Walking through the Multi-Domain Active Directory Driver - Part 1

With the release of NetIQ Identity Manager 4.5 SP2 (known as 4.5.2) at least one new driver was added to the product. Some of the Readmes suggest that the REST driver was added in this release as well, but really that came before SP2. The real new driver is the Multi Domain Active Directory Driver (MDAD). (Though if you look through the palette in Designer 4.5.2 you will see references to the AZURE, Service Now, and SAP GRC Access Control drivers which are not yet released).

This driver is designed to resolve some of the major issues with the current Active Directory driver, but also to add major new functionality. This driver is interesting as it adds the concepts of Agents, which are like Remote Loaders, but are sort of different. The main driver for this is actually a JMS (Java Message System) Queue instance (Active MQ I think) that takes the XDS and requests that come to the shim and kick it off to the appropriate Agent to make the needed calls to the proper Active Directory (AD) domain.

The remote loader itself for this driver is a .NET remote loader, so it has to run on a Windows server, as did the previous drivers Remote Loader instance. However, the ADDriver.dll file is not replaced by this driver, rather when an Agent receives a command to do some AD related task (query, add, modify, delete, rename, etc) it uses the ADDriver.dll functions to implement them and return the data over the JMS Queue.

This is sort of a fanout driver in that way, but sort of not. In the true sense of a fan out driver, the same account ought to be pushed out identically to multiple systems, whereas the fan out here is more about supporting all the domains in an AD Forest without requiring an individual driver per domain. The previous AD driver could only talk to a single domain at a time. This driver talks to one domain at a time, but the one driver can swap between those domains. Almost like old fashioned co-operative multi tasking from the Windows 3.1 days. (I actually had an Amiga so I learned to love preemptive multi tasking at a young age).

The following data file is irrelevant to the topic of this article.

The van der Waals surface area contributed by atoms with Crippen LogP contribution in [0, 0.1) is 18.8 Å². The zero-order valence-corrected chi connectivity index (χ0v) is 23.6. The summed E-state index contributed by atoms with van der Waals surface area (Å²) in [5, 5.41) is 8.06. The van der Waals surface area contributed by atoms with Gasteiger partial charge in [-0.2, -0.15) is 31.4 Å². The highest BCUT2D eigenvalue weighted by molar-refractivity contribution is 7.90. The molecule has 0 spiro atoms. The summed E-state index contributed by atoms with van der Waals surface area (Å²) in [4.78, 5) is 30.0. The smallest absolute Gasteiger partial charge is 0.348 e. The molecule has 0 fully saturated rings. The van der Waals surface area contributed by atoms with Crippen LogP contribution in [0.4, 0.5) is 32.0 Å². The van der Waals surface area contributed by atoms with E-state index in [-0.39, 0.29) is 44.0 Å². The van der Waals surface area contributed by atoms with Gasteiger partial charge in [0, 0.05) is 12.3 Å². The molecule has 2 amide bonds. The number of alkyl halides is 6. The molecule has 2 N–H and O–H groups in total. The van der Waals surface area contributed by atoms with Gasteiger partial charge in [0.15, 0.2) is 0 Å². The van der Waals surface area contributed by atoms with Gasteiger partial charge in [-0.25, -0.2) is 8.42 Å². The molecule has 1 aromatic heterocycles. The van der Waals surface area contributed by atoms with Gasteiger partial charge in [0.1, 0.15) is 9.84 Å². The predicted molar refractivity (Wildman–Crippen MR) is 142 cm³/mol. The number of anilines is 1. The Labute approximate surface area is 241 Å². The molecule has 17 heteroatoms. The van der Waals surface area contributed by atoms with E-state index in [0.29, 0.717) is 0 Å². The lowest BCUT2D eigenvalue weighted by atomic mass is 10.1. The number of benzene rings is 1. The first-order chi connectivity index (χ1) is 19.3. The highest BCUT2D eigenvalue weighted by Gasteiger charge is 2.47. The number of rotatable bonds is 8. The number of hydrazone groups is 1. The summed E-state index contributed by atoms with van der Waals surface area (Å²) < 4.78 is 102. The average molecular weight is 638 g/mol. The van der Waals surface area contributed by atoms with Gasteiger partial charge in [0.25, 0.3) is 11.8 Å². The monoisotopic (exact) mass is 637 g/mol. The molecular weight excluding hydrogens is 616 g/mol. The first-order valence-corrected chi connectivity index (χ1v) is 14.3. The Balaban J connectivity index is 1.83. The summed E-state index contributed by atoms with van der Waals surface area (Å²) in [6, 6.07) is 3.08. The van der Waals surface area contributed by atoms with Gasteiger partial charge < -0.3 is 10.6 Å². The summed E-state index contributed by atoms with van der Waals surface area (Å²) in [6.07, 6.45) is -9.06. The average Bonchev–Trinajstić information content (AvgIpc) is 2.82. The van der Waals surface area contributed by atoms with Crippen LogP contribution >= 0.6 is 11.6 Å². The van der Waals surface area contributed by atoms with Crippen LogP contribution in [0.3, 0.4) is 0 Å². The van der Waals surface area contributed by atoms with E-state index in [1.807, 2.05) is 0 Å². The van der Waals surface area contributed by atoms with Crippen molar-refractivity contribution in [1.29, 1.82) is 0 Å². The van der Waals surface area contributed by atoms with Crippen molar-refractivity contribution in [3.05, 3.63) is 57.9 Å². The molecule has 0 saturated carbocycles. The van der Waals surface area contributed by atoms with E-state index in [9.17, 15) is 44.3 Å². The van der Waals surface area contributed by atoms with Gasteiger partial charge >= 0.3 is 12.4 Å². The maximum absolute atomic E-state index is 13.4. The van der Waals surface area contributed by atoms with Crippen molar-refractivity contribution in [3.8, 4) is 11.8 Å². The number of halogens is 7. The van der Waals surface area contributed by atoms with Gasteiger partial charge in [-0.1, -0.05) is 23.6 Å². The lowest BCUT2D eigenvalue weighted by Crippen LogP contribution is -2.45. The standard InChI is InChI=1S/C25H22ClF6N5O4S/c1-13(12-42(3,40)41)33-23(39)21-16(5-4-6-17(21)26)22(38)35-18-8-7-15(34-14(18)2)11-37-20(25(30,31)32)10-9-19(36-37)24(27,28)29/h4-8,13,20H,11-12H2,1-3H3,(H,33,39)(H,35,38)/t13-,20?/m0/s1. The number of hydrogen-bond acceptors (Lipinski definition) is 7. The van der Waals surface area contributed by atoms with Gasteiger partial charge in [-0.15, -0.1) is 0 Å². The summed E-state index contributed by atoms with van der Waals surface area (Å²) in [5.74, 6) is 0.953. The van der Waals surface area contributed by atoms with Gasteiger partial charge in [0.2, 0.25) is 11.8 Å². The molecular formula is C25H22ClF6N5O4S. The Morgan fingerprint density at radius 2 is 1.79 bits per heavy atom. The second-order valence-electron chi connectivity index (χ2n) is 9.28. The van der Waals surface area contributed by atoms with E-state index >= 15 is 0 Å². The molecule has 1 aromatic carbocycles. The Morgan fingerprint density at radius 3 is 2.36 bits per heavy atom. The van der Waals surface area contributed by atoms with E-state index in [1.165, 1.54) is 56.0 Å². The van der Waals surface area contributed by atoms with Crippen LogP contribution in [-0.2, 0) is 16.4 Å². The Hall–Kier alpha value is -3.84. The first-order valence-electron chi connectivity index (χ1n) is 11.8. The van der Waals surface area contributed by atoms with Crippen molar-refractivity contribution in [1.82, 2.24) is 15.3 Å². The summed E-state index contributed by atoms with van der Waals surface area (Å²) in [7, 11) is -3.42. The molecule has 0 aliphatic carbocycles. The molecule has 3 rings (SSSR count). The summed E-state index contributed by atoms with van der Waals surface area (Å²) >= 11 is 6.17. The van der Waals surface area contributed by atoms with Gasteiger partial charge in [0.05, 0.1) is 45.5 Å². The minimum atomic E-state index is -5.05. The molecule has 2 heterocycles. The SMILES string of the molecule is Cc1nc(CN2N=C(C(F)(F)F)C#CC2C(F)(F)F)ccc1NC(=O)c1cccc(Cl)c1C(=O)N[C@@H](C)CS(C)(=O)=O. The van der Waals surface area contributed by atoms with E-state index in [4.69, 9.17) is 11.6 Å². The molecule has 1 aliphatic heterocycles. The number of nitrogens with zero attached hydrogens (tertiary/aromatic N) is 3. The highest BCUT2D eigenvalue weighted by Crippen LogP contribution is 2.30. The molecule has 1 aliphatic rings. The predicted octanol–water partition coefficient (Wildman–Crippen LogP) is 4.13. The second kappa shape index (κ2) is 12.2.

Of course since there can be multiple agents, each managing one to many domains, that analogy falls apart, but I guess if you extend it to multiprocessing it sort of still works.

Regardless, along the way you get some new benefits that you can do some levels of failover, so it is not a single driver to a single RL to a single DC, instead the Agents have a bit more intelligence and can handle some failover. I need to investigate exactly how much as part of this series.

As you can see, this is a pretty major enhancement of the driver and the changes are looking pretty good. Do remember this is the first release, so no doubt there will be some issues that come up. But the nice thing is they are reusing the ADDriver.dll functionality so that basic code is all mature and stable.

The most visibly different thing about this driver is how you instantiate one in Designer. You actually MUST use the Palette and drop in the Multi Domain AD driver icon from the Directory section. If you do as I normally do and right mouse click on the Driver Set and select New Driver, then select the base package for the MDAD driver, there is a menu setting on the driver that will be missing that is important. If you do it the right way (drag and drop from the palette) then the MDAD driver icon itself gets an extra menu item. If you just add the base packages from the New Driver menu you do not get it, and I am not sure there is a way to 'convert' it over, short of deleting, reading it, and putting back your work (Which if you used packages ought not to be a big deal).